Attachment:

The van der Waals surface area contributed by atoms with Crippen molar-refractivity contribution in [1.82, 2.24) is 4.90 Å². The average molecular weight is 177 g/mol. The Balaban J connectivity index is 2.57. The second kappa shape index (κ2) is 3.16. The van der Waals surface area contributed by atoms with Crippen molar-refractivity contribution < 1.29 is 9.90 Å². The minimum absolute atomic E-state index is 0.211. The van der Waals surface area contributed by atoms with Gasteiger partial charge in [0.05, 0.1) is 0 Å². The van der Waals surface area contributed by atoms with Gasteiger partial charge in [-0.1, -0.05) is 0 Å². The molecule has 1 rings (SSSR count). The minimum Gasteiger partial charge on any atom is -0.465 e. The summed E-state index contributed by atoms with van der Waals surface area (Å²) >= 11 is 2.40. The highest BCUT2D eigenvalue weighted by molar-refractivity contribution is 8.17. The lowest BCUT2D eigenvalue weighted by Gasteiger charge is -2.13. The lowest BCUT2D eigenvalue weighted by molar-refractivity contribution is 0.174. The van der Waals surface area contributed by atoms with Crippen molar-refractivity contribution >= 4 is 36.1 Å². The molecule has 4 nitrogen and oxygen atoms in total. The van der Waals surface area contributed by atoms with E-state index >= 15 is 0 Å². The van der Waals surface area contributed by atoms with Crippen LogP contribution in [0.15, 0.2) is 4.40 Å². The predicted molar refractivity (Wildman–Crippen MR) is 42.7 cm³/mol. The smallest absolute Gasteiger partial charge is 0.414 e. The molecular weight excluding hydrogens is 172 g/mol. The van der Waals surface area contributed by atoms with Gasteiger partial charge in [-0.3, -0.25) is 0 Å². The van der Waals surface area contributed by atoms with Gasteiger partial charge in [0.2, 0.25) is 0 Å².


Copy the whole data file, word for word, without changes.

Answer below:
The van der Waals surface area contributed by atoms with Crippen molar-refractivity contribution in [1.82, 2.24) is 4.90 Å². The average molecular weight is 177 g/mol. The Balaban J connectivity index is 2.57. The second kappa shape index (κ2) is 3.16. The van der Waals surface area contributed by atoms with Crippen molar-refractivity contribution < 1.29 is 9.90 Å². The minimum absolute atomic E-state index is 0.211. The van der Waals surface area contributed by atoms with Gasteiger partial charge in [0.05, 0.1) is 0 Å². The van der Waals surface area contributed by atoms with Gasteiger partial charge in [-0.1, -0.05) is 0 Å². The molecule has 1 rings (SSSR count). The minimum Gasteiger partial charge on any atom is -0.465 e. The summed E-state index contributed by atoms with van der Waals surface area (Å²) >= 11 is 2.40. The highest BCUT2D eigenvalue weighted by molar-refractivity contribution is 8.17. The lowest BCUT2D eigenvalue weighted by Gasteiger charge is -2.13. The lowest BCUT2D eigenvalue weighted by molar-refractivity contribution is 0.174. The van der Waals surface area contributed by atoms with Crippen molar-refractivity contribution >= 4 is 36.1 Å². The molecule has 4 nitrogen and oxygen atoms in total. The van der Waals surface area contributed by atoms with E-state index >= 15 is 0 Å². The van der Waals surface area contributed by atoms with Crippen LogP contribution in [0.15, 0.2) is 4.40 Å². The predicted molar refractivity (Wildman–Crippen MR) is 42.7 cm³/mol. The smallest absolute Gasteiger partial charge is 0.414 e. The molecular weight excluding hydrogens is 172 g/mol. The van der Waals surface area contributed by atoms with Gasteiger partial charge in [-0.3, -0.25) is 0 Å². The van der Waals surface area contributed by atoms with Gasteiger partial charge in [0.2, 0.25) is 0 Å².